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Title:Overcoming electro-thermal barriers to achieve extreme performance power conversion for more electric aircraft
Author(s):Pallo, Nathan Andrew
Advisor(s):Pilawa-Podgurski, Robert C. N.
Department / Program:Electrical & Computer Eng
Discipline:Electrical & Computer Engr
Degree Granting Institution:University of Illinois at Urbana-Champaign
Degree:M.S.
Genre:Thesis
Subject(s):more electric aircraft
flying capacitor
thermal
co-design electrically thin
multilevel
propulsion
hardware-in-the-loop
fault detection
observer
real-time
thermal management
additive manufacturing
heat sink
inverter
high specific power
power density
extreme performance
gallium nitride
wide-bandgap
high efficiency
power converter
dc-dc
dc-ac
electro-thermal
Abstract:The National Aeronautics and Space Administration (NASA), in addition to an increasing number of privately funded ventures, has demonstrated growing interest in more electric aircraft (MEA) - flight vehicles where propulsion is partially or totally supplied by electric motors. While hybrid or turbo-electric MEA concepts would still rely on a jet engine power plant to provide electrical power to these electric motors, NASA studies indicate these concepts can result in cleaner, quieter, and more fuel-efficient flight compared to current best-in-class passenger jet aircraft. To achieve this new paradigm in flight, major engineering challenges must be overcome to improve the thermal management, efficiency and power density of the propulsion electronics as well as ensure the high reliability necessary for aviation. This thesis focuses on these challenges in the scope of one block of this electrical system: a high-performance dc-ac converter designed to drive the type of electric machine engineered for electric flight from a high-voltage dc bus that would be present on some MEA concepts. The flying capacitor multilevel topology is demonstrated as an enabling technology for simultaneously achieving high-efficiency and high power-density, with specific consideration given to packaging and implementation. Reliability of the converter is addressed through discussion of on-line health management through the use of a real-time hardware-in-the-loop (HIL) observer.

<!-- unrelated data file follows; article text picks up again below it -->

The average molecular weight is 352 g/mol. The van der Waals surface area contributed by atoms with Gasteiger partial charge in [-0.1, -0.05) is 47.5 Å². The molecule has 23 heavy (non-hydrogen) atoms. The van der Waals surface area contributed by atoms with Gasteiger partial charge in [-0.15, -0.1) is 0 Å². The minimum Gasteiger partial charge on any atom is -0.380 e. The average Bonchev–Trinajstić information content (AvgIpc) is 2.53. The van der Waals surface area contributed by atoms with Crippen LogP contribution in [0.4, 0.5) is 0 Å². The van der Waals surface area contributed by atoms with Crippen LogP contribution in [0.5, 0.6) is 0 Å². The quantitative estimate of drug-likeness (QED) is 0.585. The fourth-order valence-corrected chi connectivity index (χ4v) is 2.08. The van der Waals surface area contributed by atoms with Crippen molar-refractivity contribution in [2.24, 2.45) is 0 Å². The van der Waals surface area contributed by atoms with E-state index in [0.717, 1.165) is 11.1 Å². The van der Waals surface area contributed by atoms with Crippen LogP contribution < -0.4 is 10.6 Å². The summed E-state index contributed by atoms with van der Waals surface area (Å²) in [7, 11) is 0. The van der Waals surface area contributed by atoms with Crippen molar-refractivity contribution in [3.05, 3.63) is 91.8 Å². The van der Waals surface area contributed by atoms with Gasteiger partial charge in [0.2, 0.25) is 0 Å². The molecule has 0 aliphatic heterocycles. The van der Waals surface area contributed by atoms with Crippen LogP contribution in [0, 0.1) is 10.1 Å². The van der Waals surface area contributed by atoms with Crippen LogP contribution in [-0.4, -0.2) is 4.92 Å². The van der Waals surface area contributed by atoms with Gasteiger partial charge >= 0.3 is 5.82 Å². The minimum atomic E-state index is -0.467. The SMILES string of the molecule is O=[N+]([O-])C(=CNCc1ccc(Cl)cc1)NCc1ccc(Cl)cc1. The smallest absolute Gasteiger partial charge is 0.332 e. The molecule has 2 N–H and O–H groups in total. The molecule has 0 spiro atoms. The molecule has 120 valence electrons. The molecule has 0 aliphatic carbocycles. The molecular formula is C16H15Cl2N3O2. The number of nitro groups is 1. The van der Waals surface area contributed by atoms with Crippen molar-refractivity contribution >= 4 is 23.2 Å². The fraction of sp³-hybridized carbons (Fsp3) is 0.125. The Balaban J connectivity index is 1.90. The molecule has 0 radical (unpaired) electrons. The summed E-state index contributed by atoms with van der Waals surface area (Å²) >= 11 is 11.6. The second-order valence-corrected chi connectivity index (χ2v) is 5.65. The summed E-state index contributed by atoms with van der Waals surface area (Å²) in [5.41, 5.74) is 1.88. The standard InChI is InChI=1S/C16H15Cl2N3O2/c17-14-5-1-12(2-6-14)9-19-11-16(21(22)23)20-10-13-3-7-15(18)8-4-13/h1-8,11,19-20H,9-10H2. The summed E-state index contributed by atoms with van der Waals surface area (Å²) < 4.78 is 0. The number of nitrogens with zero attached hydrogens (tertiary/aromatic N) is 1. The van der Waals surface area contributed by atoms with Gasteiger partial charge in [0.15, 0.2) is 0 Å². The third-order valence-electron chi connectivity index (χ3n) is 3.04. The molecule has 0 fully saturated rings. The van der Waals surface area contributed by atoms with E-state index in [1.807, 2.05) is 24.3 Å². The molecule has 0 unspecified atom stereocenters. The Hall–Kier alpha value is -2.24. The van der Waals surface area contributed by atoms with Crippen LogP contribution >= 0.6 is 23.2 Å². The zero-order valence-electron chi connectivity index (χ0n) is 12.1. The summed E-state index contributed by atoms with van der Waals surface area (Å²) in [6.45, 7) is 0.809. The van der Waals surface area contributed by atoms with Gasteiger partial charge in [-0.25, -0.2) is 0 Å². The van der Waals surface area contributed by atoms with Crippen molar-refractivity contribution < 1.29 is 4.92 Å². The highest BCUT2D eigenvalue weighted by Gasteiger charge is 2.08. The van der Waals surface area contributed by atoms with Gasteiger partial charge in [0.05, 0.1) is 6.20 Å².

Issue Date:2018-04-26
Type:Text
URI:http://hdl.handle.net/2142/101087
Rights Information:Copyright 2018 Nathan Pallo
Date Available in IDEALS:2018-09-04
Date Deposited:2018-05


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